It’s been just over a week since most major news agencies projected Democratic incumbent Phil Murphy as the winner in the race for governor, but still, Republican candidate Jack Ciatteralli has not yet conceded. Trailing by nearly three percentage points, he says that he simply wants all votes to be counted before he makes his decision. And, until Wednesday, he wasn’t alone.
Enter State Senate President Steve Sweeney (D-West Deptford), a fixture of New Jersey politics for more than a decade and one of the most powerful figures in the state. Four years ago, Sweeney won the largest electoral victory in his career, beating Republican Fran Grenier by eighteen points despite the New Jersey Education Association (longtime foes of Sweeney) spending millions of dollars trying to unseat him.
On election night, the number two Democrat in the state found himself trailing Republican Ed Durr, a truck driver whose campaign spent only about two-thousand dollars.
Sweeney refused to concede, perhaps in a legitimate effort to wait for more votes to come in, or perhaps in disbelief that he had been the victim of one of the largest political upsets not just in New Jersey history, but maybe in American legislative history. Realizing his untenable position, a crushed Steve Sweeney stepped up to the podium in Trenton on Wednesday, Nov. 11, and conceded the election to Mr. Durr, his voice breaking as he reminisced on his time in the State Senate.
Alongside this titan of New Jersey politics falling, Democrats across the state faced extremely tough challenges from Republicans, with Governor Murphy being reelected by a much closer than the expected margin, and statehouse Democrats losing two State Senate seats and six seats in the Assembly. All of this electoral chaos and political shock begs the question: what exactly happened on election day?
While victorious in being the state’s first Democratic governor to be reelected since Brendan Bryne in 1977, Phil Murphy just squeezed out a victory that was close due to poor turnout and a massive enthusiasm gap between Democrats and Republicans. Once again, the polls failed to get even remotely close to the real margins, as the final poll from the Monmouth University Polling Institute showed Murphy leading by nearly 11 points.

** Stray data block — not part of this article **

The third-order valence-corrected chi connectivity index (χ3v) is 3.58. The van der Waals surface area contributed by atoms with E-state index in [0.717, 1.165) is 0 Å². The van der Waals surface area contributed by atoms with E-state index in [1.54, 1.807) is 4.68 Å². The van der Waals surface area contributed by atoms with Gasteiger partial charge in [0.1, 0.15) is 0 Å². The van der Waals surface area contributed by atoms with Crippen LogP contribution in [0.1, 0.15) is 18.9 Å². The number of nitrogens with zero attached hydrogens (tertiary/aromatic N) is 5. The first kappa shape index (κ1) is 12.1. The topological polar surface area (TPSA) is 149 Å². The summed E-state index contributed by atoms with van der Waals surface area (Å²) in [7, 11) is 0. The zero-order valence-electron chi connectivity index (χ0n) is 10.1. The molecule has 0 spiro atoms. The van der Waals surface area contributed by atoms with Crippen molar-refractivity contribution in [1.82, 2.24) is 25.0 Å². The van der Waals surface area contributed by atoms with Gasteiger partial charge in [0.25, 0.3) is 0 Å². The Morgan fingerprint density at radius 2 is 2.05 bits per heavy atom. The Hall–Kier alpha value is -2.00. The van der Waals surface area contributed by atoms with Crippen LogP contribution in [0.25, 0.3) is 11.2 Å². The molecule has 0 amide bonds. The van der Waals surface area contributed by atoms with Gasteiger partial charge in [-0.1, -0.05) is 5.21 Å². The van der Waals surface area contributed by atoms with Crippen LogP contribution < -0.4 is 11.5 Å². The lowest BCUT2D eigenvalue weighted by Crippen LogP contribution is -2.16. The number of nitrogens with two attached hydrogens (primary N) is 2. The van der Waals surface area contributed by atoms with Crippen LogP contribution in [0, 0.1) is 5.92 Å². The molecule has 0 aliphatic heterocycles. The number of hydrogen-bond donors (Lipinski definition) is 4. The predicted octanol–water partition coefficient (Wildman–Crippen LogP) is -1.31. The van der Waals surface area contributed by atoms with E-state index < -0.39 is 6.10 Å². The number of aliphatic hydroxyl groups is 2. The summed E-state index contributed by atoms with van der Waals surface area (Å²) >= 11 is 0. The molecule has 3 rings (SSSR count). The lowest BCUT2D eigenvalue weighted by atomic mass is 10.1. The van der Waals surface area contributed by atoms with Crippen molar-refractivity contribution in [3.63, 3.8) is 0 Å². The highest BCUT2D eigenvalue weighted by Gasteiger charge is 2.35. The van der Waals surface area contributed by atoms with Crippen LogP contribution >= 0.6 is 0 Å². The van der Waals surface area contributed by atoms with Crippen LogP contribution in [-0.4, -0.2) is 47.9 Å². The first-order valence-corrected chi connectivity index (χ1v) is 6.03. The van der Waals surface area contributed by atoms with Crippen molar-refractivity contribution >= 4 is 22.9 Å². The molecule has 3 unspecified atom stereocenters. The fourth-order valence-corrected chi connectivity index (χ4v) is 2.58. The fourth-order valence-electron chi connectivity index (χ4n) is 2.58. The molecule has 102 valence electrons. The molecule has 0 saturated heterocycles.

“No one was expecting a Murphy loss, the question was how much would he win by,” said Brent Johnson, statehouse reporter for The Star-Ledger. “Basically what seems to have happened is this was a low turnout election and Republicans turned out in larger numbers than anyone thought they would. So it was kind of a crazy, unexpected election.”
Dr. Ben Dworkin, founding director of the Rowan Institute for Public Policy and Citizenship, concurred and felt that even among those who had been paying extremely close attention to the election, there had been two things that were visible among the electorate, but were under-appreciated.
“First, the headwind caused by Democratic dysfunction in Washington D.C., which contributed to lower enthusiasm among the Democratic base,” Dworkin said. “And the second headwind was the anger, the frustration, and the bitterness of the electorate. People who were angry and frustrated with just life and the difficulties that everyone is facing finally had a chance to let their voice be heard and they took advantage of it.”